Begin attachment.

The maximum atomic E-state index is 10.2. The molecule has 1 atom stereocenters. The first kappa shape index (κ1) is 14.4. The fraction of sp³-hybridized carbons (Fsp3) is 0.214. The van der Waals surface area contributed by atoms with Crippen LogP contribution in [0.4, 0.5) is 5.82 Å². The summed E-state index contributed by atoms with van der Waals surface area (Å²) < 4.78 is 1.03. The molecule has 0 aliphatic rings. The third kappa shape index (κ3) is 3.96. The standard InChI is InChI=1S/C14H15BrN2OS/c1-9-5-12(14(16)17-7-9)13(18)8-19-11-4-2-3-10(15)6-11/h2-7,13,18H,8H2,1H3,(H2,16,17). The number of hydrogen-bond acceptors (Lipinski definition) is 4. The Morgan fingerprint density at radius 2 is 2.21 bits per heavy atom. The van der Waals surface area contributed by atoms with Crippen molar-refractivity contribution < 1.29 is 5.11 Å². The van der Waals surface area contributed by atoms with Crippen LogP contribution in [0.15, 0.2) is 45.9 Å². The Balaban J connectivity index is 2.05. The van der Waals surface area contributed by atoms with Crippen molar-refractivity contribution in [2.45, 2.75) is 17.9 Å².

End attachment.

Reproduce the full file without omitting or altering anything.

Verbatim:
The maximum atomic E-state index is 10.2. The molecule has 1 atom stereocenters. The first kappa shape index (κ1) is 14.4. The fraction of sp³-hybridized carbons (Fsp3) is 0.214. The van der Waals surface area contributed by atoms with Crippen LogP contribution in [0.4, 0.5) is 5.82 Å². The summed E-state index contributed by atoms with van der Waals surface area (Å²) < 4.78 is 1.03. The molecule has 0 aliphatic rings. The third kappa shape index (κ3) is 3.96. The standard InChI is InChI=1S/C14H15BrN2OS/c1-9-5-12(14(16)17-7-9)13(18)8-19-11-4-2-3-10(15)6-11/h2-7,13,18H,8H2,1H3,(H2,16,17). The number of hydrogen-bond acceptors (Lipinski definition) is 4. The Morgan fingerprint density at radius 2 is 2.21 bits per heavy atom. The van der Waals surface area contributed by atoms with Crippen molar-refractivity contribution < 1.29 is 5.11 Å². The van der Waals surface area contributed by atoms with Crippen LogP contribution in [0.15, 0.2) is 45.9 Å². The Balaban J connectivity index is 2.05. The van der Waals surface area contributed by atoms with Crippen molar-refractivity contribution in [2.45, 2.75) is 17.9 Å².